If the EU rejects the representations of the UK government Protestant anger could boil over, especially if it is seen that the Republic of Ireland government has a prominent say on the issue. In other words, the brake will be difficult to press, and if it is pressed it won’t work. It will result in a spiralling series of crises.
What will the DUP do?
DUP leader Jeffrey Donaldson. has claimed a partial victory for the DUP pointing out that the EU has made many concessions that were previously totally ruled out in public and private. Others within the DUP, especially MPs, Sammy Wilson and Ian Paisley, have explicitly stated that the Framework does not go far enough and that the brake will not work. The DUP established a panel, which includes two ex-DUP leaders, to examine its clauses in detail. It reported on March 31st. The next few weeks and months are likely to see an intense internal debate within the DUP as it struggles to decide on its strategy. The polls suggest that only a minority of Protestants are prepared to accept the Framework, but a majority do not believe that it goes far enough. The Traditional Unionist Voice (TUV), which stands to the right of the DUP, continues to maintain a hard-line position and the DUP will be concerned about losing votes to the TUV in the local elections in May.
This is a difficult call for the DUP as if it does not agree to go back into the Assembly, the Framework is almost certain to be implemented anyway, and they will remain outside the corridors of power. The DUP are a pro-devolution party and want to get back into the devolved government. They are unhappy about joining an Executive in which Sinn Fein hold the First Minister position but have stated repeatedly that they will do so when the time is right. Many Catholics do not believe this assertion and believe that the DUP are staying out of government because they do not want to serve under a Sinn Fein First Minister. Suspicion and lack of trust of Catholics for the DUP is mirrored by suspicion and lack of trust for most Protestants regarding Sinn Fein.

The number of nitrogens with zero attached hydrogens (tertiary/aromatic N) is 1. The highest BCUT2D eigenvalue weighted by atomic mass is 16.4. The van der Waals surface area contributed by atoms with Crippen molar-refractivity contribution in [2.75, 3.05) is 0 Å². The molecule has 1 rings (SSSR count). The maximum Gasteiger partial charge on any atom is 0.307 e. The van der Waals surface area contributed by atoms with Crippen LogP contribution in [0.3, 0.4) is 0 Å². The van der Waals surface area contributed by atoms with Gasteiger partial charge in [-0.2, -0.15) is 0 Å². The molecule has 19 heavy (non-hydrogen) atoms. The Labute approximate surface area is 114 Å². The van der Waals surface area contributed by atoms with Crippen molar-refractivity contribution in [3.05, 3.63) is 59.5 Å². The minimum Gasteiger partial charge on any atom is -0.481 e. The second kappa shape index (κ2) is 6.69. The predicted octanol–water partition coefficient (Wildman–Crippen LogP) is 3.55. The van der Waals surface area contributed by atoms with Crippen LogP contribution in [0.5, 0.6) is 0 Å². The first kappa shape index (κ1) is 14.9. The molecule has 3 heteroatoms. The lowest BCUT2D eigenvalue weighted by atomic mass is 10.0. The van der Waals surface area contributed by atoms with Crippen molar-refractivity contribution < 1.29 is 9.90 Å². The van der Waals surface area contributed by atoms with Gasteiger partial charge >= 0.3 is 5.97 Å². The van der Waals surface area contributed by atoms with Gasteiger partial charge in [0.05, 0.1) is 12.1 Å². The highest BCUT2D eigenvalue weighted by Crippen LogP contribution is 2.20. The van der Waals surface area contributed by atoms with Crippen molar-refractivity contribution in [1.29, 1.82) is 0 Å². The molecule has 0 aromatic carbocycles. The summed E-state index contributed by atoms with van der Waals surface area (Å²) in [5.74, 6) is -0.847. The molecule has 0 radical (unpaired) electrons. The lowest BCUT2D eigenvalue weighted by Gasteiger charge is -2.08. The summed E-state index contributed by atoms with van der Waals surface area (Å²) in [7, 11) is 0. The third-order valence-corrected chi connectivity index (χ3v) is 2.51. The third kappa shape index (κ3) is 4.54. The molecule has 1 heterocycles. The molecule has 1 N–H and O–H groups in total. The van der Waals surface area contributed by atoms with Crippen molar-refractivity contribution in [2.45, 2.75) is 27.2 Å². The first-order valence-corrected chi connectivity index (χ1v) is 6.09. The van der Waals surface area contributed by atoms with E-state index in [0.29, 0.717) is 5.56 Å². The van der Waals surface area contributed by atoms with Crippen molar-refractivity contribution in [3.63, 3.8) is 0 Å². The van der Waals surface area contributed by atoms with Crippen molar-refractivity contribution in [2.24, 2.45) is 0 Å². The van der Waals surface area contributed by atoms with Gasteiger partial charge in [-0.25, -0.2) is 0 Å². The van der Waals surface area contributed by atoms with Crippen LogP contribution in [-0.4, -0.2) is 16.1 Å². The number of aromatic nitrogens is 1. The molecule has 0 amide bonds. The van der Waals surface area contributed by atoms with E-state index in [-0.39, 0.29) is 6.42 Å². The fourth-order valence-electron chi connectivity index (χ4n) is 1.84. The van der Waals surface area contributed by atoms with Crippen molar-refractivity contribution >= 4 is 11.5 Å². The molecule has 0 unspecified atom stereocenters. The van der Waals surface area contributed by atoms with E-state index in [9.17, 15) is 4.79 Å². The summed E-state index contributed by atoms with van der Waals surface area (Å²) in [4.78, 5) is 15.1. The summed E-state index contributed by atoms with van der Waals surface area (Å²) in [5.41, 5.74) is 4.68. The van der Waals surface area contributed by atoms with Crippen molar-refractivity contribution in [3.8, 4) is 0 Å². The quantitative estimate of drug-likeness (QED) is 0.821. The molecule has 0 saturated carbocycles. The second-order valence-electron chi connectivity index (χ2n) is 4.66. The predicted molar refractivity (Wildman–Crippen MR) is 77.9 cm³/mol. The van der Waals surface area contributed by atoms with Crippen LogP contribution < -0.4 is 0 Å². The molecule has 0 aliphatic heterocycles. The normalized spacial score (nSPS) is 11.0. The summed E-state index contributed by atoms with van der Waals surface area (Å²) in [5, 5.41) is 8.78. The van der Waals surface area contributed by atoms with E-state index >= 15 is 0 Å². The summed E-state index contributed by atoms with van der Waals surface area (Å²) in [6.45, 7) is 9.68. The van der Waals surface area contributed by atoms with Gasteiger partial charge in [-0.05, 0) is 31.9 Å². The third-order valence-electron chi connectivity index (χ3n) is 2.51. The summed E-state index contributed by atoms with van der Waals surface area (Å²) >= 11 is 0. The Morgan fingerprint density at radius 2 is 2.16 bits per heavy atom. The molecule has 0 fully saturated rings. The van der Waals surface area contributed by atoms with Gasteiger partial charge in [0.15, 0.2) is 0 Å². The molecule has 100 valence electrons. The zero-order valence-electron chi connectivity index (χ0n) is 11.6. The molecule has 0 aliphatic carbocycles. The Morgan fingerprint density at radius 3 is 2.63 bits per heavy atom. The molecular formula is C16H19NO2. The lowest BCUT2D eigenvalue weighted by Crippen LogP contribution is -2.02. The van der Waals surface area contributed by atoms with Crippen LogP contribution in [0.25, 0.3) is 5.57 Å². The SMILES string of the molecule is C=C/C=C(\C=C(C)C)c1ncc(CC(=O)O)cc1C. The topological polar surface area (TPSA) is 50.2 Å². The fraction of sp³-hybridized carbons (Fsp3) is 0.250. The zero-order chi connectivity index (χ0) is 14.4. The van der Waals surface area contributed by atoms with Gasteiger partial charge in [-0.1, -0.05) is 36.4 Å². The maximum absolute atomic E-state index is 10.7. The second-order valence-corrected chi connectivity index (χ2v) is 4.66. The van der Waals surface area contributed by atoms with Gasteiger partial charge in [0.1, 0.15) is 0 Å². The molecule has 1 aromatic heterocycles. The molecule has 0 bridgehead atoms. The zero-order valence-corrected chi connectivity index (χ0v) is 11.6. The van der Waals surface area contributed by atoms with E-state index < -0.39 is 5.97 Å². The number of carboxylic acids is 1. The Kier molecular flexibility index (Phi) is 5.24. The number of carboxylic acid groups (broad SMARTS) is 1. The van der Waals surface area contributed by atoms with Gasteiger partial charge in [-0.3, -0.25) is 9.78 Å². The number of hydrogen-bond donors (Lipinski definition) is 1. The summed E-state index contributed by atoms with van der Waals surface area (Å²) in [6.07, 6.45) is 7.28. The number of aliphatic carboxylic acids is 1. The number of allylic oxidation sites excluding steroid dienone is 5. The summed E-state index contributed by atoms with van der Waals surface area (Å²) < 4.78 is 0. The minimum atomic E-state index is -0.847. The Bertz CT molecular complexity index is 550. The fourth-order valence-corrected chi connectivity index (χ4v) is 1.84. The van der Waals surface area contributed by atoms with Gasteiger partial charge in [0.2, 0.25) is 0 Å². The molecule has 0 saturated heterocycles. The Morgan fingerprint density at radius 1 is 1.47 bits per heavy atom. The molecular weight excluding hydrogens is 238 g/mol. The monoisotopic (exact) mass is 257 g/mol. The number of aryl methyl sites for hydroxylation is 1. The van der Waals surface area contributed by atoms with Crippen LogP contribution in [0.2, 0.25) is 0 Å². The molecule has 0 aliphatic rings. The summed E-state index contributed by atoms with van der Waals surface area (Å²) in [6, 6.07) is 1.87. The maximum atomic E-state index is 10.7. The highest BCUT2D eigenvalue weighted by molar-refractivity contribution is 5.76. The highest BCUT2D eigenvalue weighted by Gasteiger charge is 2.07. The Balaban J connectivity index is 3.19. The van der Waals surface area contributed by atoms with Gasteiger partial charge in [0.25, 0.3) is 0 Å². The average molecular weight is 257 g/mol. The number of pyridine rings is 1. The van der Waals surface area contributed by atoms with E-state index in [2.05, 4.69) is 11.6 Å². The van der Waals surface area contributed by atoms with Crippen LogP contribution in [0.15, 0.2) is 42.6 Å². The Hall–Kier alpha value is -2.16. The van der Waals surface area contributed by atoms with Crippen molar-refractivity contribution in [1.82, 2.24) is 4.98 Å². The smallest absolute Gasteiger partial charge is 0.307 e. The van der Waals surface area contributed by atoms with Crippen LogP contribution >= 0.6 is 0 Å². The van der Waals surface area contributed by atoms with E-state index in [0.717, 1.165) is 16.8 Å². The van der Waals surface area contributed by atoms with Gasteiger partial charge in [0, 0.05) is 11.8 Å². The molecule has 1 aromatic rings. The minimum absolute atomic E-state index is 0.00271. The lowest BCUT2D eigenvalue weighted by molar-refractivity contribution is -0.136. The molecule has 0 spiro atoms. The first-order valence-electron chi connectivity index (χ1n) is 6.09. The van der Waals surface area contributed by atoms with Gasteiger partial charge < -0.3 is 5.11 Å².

Unity on the Picket Line, Division at the Ballot Box
The crisis over the Protocol has increased sectarian tensions. Simultaneously, working-class people have suffered a severe fall in living standards as rising inflation cuts real wages. The largest wave of strikes in over 30 years has seen workers in both the private and the public sector engage in action for decent pay and improve conditions. Thousands are mobilising against cuts at the South-West Acute Hospital outside Enniskillen in an inspiring mass cross-community campaign. Every strike or cross-community campaign is an expression of the unity of working-class people. It remains a fact that no strike has been broken by sectarianism over the last 50 years.
In such a scenario there is a responsibility on the leadership of the workers movement to consciously build on the unity of workers in struggle, reinforcing the need for unity at every opportunity, and pushing back against divisive sectarian ideas. Unfortunately, most of the workers who are engaged in joint struggle on the picket line have no alternative to political parties which are based on sectarian division at the ballot box. There will only be a handful of candidates in the local elections in May who stand on a platform of working-class unity and solidarity and who argue for a socialist alternative.
The trade unions are the only significant organisations which unite working people and it is essential that the movement formulates a stance on the Framework which is independent of the sectarian political parties and the British and Irish Governments. It should be based on the need to maintain peace and stability and to build a better life for all working people. The EU can move further and in effect creates a Northern Ireland which avoids the imposition of a hard border either in the Irish Sea or between Northern Ireland and the Republic of Ireland. A Northern Ireland with open borders, and which recognises the national identity and aspirations of both communities, would stabilise the political situation and create an opening for the workers movement steps. A resurgent trade union movement and a new a mass party with strong trade union links would be a real challenge to the sectarian parties and the capitalism. Then we can begin the task of sweeping aside division, poverty and insecurity and building a socialist future.